New Zealand FM heads to Turkey to 'confront' Erdogan's comments on massacre

Turkey President Recep Tayyip Erdogan has penned an op-ed praising Prime Minister Jacinda Ardern

Turkey President Recep Tayyip Erdogan has penned an op-ed praising Prime Minister Jacinda Ardern

New Zealand's foreign minister, Winston Peters, hit out at the move saying such politicization of the attacks "imperils the future and safety of the New Zealand people and our people overseas, and it's totally unfair".

"We have been here for 1,000 years and will be here until the apocalypse, God willing", Erdogan told a rally on Monday.

"I don't find them very accurate or truthful as well, because the actions of the Australian and New Zealand governments have been consistent with our values of welcoming and supporting people from all around the world".

The comments come after Australian white supremacist Brenton Tarrant, 28, was charged with murder on Saturday after a lone gunman opened fire at two Christchurch mosques during Friday prayers, killing 50 people.

Prime Minister Jacinda Ardern
Prime Minister Jacinda Ardern

The bodies of 30 victims had been approved for release to be reunited with their families, Ardern said.

Later on Wednesday, a senior aide to Erdogan said the Turkish leader was responding to the manifesto released by the killer.

The newspaper published an op-ed by Erdogan titled "The New Zealand killer and the Islamic State are cut from the same cloth", in which he argued that "the terrorists may have different ideologies but their attitudes are eerily similar".

Morrison said Australia's ambassador to Turkey will on Wednesday meet with the members of Erdogan's government.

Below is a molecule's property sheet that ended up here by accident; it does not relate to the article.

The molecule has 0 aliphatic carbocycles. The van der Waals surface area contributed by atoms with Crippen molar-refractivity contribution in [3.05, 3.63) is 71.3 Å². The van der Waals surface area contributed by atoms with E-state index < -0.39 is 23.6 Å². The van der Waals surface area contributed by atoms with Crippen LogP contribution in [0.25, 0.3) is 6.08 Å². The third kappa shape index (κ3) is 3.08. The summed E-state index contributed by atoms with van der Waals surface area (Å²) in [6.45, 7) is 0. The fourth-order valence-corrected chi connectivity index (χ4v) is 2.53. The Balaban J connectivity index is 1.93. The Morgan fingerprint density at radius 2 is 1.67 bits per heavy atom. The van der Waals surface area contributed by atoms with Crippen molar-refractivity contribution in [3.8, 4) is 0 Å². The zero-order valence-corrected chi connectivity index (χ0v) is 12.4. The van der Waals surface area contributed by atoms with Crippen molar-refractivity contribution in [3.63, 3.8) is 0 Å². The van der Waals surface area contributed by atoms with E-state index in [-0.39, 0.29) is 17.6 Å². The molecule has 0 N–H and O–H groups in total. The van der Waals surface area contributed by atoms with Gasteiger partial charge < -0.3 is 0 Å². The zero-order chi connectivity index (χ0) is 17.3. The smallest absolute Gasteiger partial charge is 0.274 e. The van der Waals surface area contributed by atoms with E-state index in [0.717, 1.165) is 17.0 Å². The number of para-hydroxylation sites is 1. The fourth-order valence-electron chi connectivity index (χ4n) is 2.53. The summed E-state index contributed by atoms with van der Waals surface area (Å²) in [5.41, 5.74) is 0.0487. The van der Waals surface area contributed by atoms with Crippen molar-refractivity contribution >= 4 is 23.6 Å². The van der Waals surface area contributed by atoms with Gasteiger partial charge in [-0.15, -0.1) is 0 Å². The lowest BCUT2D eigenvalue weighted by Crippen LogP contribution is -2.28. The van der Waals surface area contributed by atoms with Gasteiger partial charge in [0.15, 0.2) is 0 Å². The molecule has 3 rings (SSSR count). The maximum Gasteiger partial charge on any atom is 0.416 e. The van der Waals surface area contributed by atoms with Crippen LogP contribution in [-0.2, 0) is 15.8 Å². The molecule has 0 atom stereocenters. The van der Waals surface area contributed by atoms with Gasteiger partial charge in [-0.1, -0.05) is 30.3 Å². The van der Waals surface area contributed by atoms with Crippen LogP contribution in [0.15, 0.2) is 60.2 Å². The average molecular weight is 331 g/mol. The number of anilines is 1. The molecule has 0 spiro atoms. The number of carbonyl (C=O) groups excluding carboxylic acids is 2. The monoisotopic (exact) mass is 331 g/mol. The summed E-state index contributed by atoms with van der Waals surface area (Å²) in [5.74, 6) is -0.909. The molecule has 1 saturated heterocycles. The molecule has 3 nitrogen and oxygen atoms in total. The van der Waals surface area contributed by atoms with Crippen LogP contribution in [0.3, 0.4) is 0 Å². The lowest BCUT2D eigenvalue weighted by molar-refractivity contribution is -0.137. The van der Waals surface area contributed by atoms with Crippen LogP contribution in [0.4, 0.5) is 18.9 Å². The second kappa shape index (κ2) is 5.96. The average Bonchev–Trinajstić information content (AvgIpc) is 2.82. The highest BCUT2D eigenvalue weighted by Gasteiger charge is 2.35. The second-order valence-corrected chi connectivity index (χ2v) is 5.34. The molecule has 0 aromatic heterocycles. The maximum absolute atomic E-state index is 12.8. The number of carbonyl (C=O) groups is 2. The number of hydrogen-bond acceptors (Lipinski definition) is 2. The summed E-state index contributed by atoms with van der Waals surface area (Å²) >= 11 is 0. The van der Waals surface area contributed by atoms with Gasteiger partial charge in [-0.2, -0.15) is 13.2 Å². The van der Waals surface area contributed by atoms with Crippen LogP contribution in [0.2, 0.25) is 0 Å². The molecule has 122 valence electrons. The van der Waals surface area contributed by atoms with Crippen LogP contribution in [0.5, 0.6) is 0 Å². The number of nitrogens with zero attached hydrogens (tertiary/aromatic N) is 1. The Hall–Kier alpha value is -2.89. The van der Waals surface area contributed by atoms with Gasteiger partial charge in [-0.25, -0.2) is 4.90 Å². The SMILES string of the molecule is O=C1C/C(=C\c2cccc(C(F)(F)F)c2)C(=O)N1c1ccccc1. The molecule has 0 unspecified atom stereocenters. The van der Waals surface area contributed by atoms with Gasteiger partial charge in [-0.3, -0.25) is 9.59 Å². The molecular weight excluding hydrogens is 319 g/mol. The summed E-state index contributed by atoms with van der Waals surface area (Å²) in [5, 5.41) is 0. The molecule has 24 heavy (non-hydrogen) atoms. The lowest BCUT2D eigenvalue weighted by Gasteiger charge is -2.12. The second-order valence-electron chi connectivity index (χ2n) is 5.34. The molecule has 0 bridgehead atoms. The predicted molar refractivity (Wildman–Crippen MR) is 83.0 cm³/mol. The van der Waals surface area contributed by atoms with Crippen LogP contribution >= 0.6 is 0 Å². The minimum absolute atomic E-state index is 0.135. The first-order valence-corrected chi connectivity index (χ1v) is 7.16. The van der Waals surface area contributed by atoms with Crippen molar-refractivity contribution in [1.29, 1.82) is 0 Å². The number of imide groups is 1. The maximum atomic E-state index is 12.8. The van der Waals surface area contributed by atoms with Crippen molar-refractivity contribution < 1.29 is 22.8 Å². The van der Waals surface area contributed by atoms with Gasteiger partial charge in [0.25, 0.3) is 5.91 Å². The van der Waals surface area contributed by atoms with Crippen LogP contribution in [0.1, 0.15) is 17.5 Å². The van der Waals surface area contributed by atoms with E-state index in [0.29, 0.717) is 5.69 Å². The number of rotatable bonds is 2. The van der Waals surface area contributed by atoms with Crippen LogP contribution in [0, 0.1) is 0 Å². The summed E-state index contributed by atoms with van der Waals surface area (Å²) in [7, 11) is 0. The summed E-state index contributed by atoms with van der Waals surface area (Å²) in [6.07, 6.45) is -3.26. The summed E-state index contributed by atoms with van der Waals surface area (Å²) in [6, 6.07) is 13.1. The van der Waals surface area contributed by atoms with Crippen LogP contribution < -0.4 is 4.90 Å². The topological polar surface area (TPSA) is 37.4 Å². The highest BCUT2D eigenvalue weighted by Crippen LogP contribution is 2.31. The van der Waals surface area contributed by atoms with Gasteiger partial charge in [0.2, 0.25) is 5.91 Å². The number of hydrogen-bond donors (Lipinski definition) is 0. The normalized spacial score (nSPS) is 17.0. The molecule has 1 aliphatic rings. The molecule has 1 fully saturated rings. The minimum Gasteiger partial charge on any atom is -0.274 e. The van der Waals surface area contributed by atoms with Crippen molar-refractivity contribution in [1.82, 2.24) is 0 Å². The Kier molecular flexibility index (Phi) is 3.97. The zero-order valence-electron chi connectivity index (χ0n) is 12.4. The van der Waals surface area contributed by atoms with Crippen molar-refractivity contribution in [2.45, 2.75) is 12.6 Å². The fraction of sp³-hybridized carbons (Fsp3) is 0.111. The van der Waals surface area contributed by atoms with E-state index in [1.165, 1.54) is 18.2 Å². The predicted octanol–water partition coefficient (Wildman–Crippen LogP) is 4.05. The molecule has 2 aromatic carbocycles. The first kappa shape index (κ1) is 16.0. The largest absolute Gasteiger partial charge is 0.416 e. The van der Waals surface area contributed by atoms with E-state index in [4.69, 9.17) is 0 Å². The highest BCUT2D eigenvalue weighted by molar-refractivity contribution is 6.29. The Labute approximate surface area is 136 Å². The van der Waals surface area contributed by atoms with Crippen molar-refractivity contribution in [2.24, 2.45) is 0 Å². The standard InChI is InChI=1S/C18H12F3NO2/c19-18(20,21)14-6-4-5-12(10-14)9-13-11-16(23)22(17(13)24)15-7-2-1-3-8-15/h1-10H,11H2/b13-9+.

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Acting RSL chairman John King said he fears Australians travelling to Gallipoli to commemorate Anzac Day may feel threatened following the comments, The Australian reported.

The Australian PM has demanded the withdrawal of "offensive remarks" by the Turkish president, who invoked the deaths of soldiers form Australia and New Zealand in the Ottoman Empire when criticizing the Christchurch mass shooter.

In 2017, in the run-up to a referendum on expanding the powers of Turkey's president, Erdogan had lashed out at the Netherlands and Germany, comparing them to Nazis after they barred Turkish officials from holding campaign rallies there.

In response, Prime Minister Scott Morrison has warned President Erdogan all diplomatic options are on the table.

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The prime minister summoned Turkish ambassador Korhan Karakoc to Parliament House yesterday to explain the remarks and tell him the president should withdraw them.

"I've asked for these comments, particularly their reporting of the misrepresented position of Australia on Turkish television, the state-sponsored broadcaster, to be taken down and I expect that to occur".

The travel advisory for Turkey is under review.

Turkey's Recep Tayyip Erdogan, who is now campaigning for his party ahead of local elections on March 31, referred to the mass killings of Muslims in New Zealand during several rallies.

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In the piece, Erdogan also called on Western leaders to learn from "the courage, leadership and sincerity" of New Zealand's Prime Minister Jacinda Ardern and "embrace Muslims living in their respective countries".

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